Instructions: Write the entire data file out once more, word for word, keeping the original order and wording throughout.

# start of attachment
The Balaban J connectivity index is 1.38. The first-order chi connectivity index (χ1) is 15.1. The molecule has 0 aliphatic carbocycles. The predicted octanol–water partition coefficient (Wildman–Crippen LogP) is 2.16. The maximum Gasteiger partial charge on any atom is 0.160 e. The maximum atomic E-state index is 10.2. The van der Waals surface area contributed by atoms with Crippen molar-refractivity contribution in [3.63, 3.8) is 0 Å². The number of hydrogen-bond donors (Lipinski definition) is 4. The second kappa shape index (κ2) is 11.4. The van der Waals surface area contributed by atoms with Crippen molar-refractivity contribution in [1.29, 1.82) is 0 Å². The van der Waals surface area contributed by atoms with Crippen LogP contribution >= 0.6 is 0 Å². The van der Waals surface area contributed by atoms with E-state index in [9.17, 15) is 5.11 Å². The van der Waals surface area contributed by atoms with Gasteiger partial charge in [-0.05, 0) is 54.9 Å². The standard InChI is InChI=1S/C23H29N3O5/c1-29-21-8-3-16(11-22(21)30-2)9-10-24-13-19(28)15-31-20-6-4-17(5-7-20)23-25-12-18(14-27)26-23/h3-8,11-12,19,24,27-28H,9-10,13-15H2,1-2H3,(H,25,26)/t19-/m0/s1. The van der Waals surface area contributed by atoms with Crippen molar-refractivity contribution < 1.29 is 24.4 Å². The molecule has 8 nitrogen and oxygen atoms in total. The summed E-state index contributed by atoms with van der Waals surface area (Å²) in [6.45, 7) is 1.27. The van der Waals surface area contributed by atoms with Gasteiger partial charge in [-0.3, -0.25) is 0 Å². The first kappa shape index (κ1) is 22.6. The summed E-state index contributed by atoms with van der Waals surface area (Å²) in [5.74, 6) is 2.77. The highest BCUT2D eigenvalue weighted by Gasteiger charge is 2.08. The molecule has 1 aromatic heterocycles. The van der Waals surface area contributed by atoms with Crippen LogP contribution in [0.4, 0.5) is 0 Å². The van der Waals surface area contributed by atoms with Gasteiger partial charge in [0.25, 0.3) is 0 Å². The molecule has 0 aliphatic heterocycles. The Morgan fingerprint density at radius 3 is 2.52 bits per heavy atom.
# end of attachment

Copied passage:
The Balaban J connectivity index is 1.38. The first-order chi connectivity index (χ1) is 15.1. The molecule has 0 aliphatic carbocycles. The predicted octanol–water partition coefficient (Wildman–Crippen LogP) is 2.16. The maximum Gasteiger partial charge on any atom is 0.160 e. The maximum atomic E-state index is 10.2. The van der Waals surface area contributed by atoms with Crippen molar-refractivity contribution in [3.63, 3.8) is 0 Å². The number of hydrogen-bond donors (Lipinski definition) is 4. The second kappa shape index (κ2) is 11.4. The van der Waals surface area contributed by atoms with Crippen molar-refractivity contribution in [1.29, 1.82) is 0 Å². The van der Waals surface area contributed by atoms with Crippen LogP contribution >= 0.6 is 0 Å². The van der Waals surface area contributed by atoms with E-state index in [9.17, 15) is 5.11 Å². The van der Waals surface area contributed by atoms with Gasteiger partial charge in [-0.05, 0) is 54.9 Å². The standard InChI is InChI=1S/C23H29N3O5/c1-29-21-8-3-16(11-22(21)30-2)9-10-24-13-19(28)15-31-20-6-4-17(5-7-20)23-25-12-18(14-27)26-23/h3-8,11-12,19,24,27-28H,9-10,13-15H2,1-2H3,(H,25,26)/t19-/m0/s1. The van der Waals surface area contributed by atoms with Crippen molar-refractivity contribution < 1.29 is 24.4 Å². The molecule has 8 nitrogen and oxygen atoms in total. The summed E-state index contributed by atoms with van der Waals surface area (Å²) in [6.45, 7) is 1.27. The van der Waals surface area contributed by atoms with Gasteiger partial charge in [-0.3, -0.25) is 0 Å². The first kappa shape index (κ1) is 22.6. The summed E-state index contributed by atoms with van der Waals surface area (Å²) in [5.74, 6) is 2.77. The highest BCUT2D eigenvalue weighted by Gasteiger charge is 2.08. The molecule has 1 aromatic heterocycles. The van der Waals surface area contributed by atoms with Crippen LogP contribution in [0.4, 0.5) is 0 Å². The van der Waals surface area contributed by atoms with Gasteiger partial charge in [0.25, 0.3) is 0 Å². The molecule has 0 aliphatic heterocycles. The Morgan fingerprint density at radius 3 is 2.52 bits per heavy atom.